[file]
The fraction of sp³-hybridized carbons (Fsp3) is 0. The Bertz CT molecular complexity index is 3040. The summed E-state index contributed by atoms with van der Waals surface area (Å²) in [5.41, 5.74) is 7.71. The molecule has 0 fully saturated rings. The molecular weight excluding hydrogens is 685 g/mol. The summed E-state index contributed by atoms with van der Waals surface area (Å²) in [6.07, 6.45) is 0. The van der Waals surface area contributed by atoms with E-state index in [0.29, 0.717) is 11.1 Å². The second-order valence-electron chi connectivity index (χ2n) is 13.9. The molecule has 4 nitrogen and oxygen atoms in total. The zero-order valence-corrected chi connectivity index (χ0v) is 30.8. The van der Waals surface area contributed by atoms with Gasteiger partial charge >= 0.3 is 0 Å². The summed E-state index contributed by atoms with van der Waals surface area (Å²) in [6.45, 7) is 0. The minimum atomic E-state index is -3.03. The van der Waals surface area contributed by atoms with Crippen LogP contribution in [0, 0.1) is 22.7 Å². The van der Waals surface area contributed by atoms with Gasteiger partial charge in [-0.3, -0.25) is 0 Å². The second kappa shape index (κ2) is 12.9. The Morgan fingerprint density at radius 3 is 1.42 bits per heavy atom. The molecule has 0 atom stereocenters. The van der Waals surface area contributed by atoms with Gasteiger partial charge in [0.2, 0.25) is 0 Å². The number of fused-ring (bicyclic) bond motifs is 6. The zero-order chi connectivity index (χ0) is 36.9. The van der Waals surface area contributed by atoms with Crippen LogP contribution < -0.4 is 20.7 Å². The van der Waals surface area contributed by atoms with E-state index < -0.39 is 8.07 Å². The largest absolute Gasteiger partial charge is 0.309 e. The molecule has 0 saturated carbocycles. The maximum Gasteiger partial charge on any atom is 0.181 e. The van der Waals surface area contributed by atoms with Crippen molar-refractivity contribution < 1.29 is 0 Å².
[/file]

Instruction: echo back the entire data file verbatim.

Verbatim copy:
The fraction of sp³-hybridized carbons (Fsp3) is 0. The Bertz CT molecular complexity index is 3040. The summed E-state index contributed by atoms with van der Waals surface area (Å²) in [5.41, 5.74) is 7.71. The molecule has 0 fully saturated rings. The molecular weight excluding hydrogens is 685 g/mol. The summed E-state index contributed by atoms with van der Waals surface area (Å²) in [6.07, 6.45) is 0. The van der Waals surface area contributed by atoms with E-state index in [0.29, 0.717) is 11.1 Å². The second-order valence-electron chi connectivity index (χ2n) is 13.9. The molecule has 4 nitrogen and oxygen atoms in total. The zero-order valence-corrected chi connectivity index (χ0v) is 30.8. The van der Waals surface area contributed by atoms with Gasteiger partial charge >= 0.3 is 0 Å². The summed E-state index contributed by atoms with van der Waals surface area (Å²) in [6.45, 7) is 0. The minimum atomic E-state index is -3.03. The van der Waals surface area contributed by atoms with Crippen LogP contribution in [0, 0.1) is 22.7 Å². The van der Waals surface area contributed by atoms with Gasteiger partial charge in [-0.3, -0.25) is 0 Å². The second kappa shape index (κ2) is 12.9. The Morgan fingerprint density at radius 3 is 1.42 bits per heavy atom. The molecule has 0 atom stereocenters. The van der Waals surface area contributed by atoms with Gasteiger partial charge in [0.2, 0.25) is 0 Å². The number of fused-ring (bicyclic) bond motifs is 6. The zero-order chi connectivity index (χ0) is 36.9. The van der Waals surface area contributed by atoms with Crippen LogP contribution < -0.4 is 20.7 Å². The van der Waals surface area contributed by atoms with E-state index < -0.39 is 8.07 Å². The largest absolute Gasteiger partial charge is 0.309 e. The molecule has 0 saturated carbocycles. The maximum Gasteiger partial charge on any atom is 0.181 e. The van der Waals surface area contributed by atoms with Crippen molar-refractivity contribution < 1.29 is 0 Å².